The Write to Conscience – free event

ariseAs the world prepares for war, one community prepares its own battle – for peace. It costs them everything – except their conscience.

Wednesday 29 October 2014 at Wakefield Library, Wakefield One, 6pm to 7.30pm
Tickets: Free 

As a lead in event to the performances of England, Arise! at the Mechanics Theatre, Wakefield, Mick Martin, writer of the play, along with actors from the production, will host an informal talk and practical session exploring the true story of the Socialist Conscience Objectors of West Yorkshire and the process of shaping historical events into a new stage play.

The play follows the stories of Arthur Gardiner and Percy Ellis, two friends involved in the socialist movement at the turn of the century who, in the face of WW1, were prepared to risk everything for their conscience.

Written by Bradford-based MICK MARTIN (‘George Orwell meets Nick Hornby, but with a plus…’ The Observer), ENGLAND, ARISE! is the story of a strong community of young people, in their early twenties and younger, and is therefore filled with the youthful vigour, humour and excitement of the prospect of a new world order. Their hunger for knowledge, ideas and political action is intertwined with the exciting cultural movement of the time.

Samuel Johnson Prize for Non-Fiction 2014

logo-mainThe fifteen titles on the longlist for the Samuel Johnson Prize for Non-Fiction 2014, celebrating the best in non-fiction writing, are announced today, Tuesday 2 September.

The fifteen titles on this year’s longlist are:

• John Campbell, Roy Jenkins, Jonathan Cape

• John Carey, The Unexpected Professor: An Oxford Life, Faber & Faber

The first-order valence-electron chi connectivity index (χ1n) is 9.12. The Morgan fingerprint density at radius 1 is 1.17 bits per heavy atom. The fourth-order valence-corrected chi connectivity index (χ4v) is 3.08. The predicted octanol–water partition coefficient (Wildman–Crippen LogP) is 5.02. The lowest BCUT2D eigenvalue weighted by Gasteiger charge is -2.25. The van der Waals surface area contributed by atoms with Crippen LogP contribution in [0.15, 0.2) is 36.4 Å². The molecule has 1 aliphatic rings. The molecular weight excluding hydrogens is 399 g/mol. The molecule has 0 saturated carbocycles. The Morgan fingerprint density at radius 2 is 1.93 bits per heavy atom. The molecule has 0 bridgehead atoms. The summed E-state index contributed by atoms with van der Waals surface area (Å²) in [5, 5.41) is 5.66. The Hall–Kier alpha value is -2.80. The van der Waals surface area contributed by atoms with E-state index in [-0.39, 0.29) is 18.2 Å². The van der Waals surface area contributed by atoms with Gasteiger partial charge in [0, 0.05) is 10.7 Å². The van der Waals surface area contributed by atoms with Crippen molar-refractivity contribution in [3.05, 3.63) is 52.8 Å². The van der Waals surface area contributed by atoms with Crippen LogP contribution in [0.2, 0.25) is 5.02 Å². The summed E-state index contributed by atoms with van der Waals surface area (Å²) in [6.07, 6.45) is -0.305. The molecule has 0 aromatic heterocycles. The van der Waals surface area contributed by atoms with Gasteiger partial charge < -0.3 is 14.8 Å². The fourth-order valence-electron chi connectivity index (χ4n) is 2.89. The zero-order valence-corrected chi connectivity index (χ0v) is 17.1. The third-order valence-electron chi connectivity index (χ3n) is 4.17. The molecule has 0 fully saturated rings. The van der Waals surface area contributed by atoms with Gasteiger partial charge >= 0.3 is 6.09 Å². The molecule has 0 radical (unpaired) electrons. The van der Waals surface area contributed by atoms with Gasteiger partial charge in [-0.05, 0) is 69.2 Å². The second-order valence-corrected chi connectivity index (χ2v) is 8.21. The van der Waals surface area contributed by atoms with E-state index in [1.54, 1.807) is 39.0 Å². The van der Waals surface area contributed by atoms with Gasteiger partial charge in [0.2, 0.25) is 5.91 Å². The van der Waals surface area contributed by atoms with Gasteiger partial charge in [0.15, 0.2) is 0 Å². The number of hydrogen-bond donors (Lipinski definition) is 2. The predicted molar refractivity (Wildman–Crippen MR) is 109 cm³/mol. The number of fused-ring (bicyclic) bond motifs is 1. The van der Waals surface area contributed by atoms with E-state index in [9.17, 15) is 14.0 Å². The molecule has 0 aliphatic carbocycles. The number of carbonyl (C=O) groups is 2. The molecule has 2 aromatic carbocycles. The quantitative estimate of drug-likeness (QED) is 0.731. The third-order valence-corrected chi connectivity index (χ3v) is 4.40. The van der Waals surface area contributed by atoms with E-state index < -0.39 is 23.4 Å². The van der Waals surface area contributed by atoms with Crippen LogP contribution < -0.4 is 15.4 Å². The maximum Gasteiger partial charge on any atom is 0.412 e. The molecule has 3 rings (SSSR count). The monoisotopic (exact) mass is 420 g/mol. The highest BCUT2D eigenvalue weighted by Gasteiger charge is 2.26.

• Jessie Childs, God’s Traitors: Terror and Faith in Elizabethan England, Bodley Head

• Marion Coutts, The Iceberg: A Memoir, Atlantic

• Nick Davies, Hack Attack, Random House

• Atul Gawande, Being Mortal, Profile Books

• Greg Grandin, The Empire of Necessity, Oneworld

• Alison Light, Common People, Fig Tree

• Helen Macdonald, H is for Hawk, Jonathan Cape

• Henry Marsh, Do No Harm, Weidenfeld & Nicolson

• Jonathan Meades, An Encyclopaedia of Myself, 4th Estate

• Caroline Moorehead, Village of Secrets: Defying the Nazis in Vichy France, Chatto & Windus

• Adam Nicolson, The Mighty Dead: Why Homer Matters, William Collins

• Jenny Uglow, In These Times, Faber & Faber

• Ben Watt, Romany and Tom: A Memoir, Bloomsbury

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The winner of the 2014 prize will be announced on Tuesday 4 November, following the shortlist announcement on 9 October. The winner of last year’s prize was The Pike, by Lucy Hughes-Hallett (4th Estate), which has since gone on to win the 2013 Costa Book Award (Biography).

Our new library.